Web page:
Applications are now open for the 2023 Apprenticeship positions!
The objective of the College Farm Apprenticeship is to prepare aspiring farmers and recent graduates for leadership positions. We aim to provide apprentices with the skills, experience and knowledge needed to advance toward management roles whether on a production farm or within sustainable food systems initiatives. The experience is also applicable should apprentices choose to return to academic studies or seek other employment related to food, sustainability and education.
Work Environment & Program Structure
The majority of farm apprenticeship training is hands-on, supplemented by educational sessions, field trips and optional readings. During the summer months, apprentices will be part of a team (5-6 student employees plus farm staff, 2nd Year Apprentice and three fellow apprentices). Apprentices will be asked to take the lead on work assignments, as well as work as a team member. When classes resume in the fall, apprentices will take much more of a leadership role on the farm, leading students and volunteers on tasks and work projects.
Areas of Focus
Each apprentice will be assigned an area(s) of responsibility at the farm in addition to the day to day work of the farm. These responsibilities are designed to give each apprentice “ownership” of a particular aspect of the farm operation. Some of the responsibilities require daily attention while others entail weekly oversight though continual attention to detail remains essential. Examples of focused areas of responsibility for apprentices include livestock management, irrigation, crew leader/harvest leader, biofuels production, farmers’ market manager and compost oversight. Apprentices also have opportunities to help in areas outside their focus as these arise. For example: how many apprentices does it take to catch a lamb who does not wish to be caught?? Answer: usually more than one!
The basic “work and learn” day is from 7:30 am to 4:30 pm, Monday thru Friday, with one hour for lunch. Each Monday afternoon in the summer, apprentices join student employees for a farm meeting and educational program. On occasion, apprentices may be asked to lead an educational program.
Apprentices can expect to be exposed to ongoing experimental and investigative projects at the farm, including insect scouting, toad research and disease management; fertility, worm compost and compost projects; agroforestry and other educational outreach functions to arise over the season.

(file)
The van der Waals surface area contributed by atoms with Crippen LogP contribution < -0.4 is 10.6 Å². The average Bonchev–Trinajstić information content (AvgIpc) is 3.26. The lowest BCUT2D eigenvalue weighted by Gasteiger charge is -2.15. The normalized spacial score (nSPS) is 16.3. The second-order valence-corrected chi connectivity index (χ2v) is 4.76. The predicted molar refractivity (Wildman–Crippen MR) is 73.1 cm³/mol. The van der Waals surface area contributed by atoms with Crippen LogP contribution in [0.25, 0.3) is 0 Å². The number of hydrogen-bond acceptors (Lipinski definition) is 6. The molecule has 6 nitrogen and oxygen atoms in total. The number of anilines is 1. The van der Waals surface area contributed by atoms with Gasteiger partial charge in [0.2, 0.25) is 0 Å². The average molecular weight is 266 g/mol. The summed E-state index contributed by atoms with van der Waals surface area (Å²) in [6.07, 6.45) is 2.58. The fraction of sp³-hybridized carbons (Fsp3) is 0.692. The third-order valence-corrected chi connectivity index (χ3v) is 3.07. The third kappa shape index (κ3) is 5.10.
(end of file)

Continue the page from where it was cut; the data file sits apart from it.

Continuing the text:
A typical week in the life of an apprentice is split between: a) Helping and leading the regular field crew in harvesting, washing and packaging produce for the Dickinson College Dining Services, the weekly farmers’ market in Carlisle, or our 150+ member Campus Supported Agriculture program for Dickinson faculty, administrators, staff, students, retirees and alumni; b) Participating in field or farm maintenance (e.g. weeding, some tractor work); c) Completing ancillary projects (the aforementioned areas of focus, or special projects, which occur frequently on the farm); d) Participating in a learning experience involving management of an organic farm, sometimes on-site or sometimes through an off-farm field trip or educational workshop; e) Having fun with other apprentices. Our activities as a group this summer in our free time have included making cheese at a local creamery, helping a local meat CSA process orders, attending a draft-power workshop, bi- or tri- weekly trips to the Yellow Breeches Creek (right across the street from the farm) to cool off after work, and making almost every meal together in our well-outfitted kitchen with access to biogas for cooking, and a bounty of delicious produce grown on the farm or purchased at the weekly Carlisle Farmers on the Square market.
All four interns live in traditional Mongolian-style huts called yurts, which are located on the farm right next to the irrigation pond and farm house. Probably the single-most asked question of apprentices is what it’s like to live in a yurt! Our answer is that it’s exactly like living in a regular house except that it’s round, and that the average yurt-dweller listens to more sheep and chicken noises than the average person. As a whole, we really enjoy living in them; it gives us a certain connectedness to the cycle of seasons not easily achieved by standard air-conditioned dwelling. Yurt life is very comfortable, spacious, energy-saving (they are run through solar panels that are off-the-grid), and great for the (lack of) commute. Living in a yurt involves a greater intimacy with the outdoors than living in a typical house due to the temperature extremes, brightness of the sun (and moon sometimes), and pitter-patter of the rain.
Probably the second-most asked question/comment is a remark about farming being difficult. In regards to this, our job is no more difficult than the average desk job, in our humble opinion; we might get a little more dirty or sweaty but the reward of growing vegetables for one’s community while working with a great crew of other students and apprentices makes that completely worth it. We’re also more tan than the average office worker!
In a nutshell, the opportunity to work at the farm for this six-month apprenticeship presents multiple opportunities for aspiring farmers to fully immerse themselves in sustainable food production, renewable energy, and community service work. While the projects at the farm are diverse in their scope, the day to day work demands a positive attitude, team work, and perseverance. The Apprenticeship Program is also a chance to live and work on a farm – witnessing the seasonal transitions and other discoveries of place-based living that can only been experienced by on-farm residents. We, the farm staff, aim to make the work experience at the farm both fun and educational.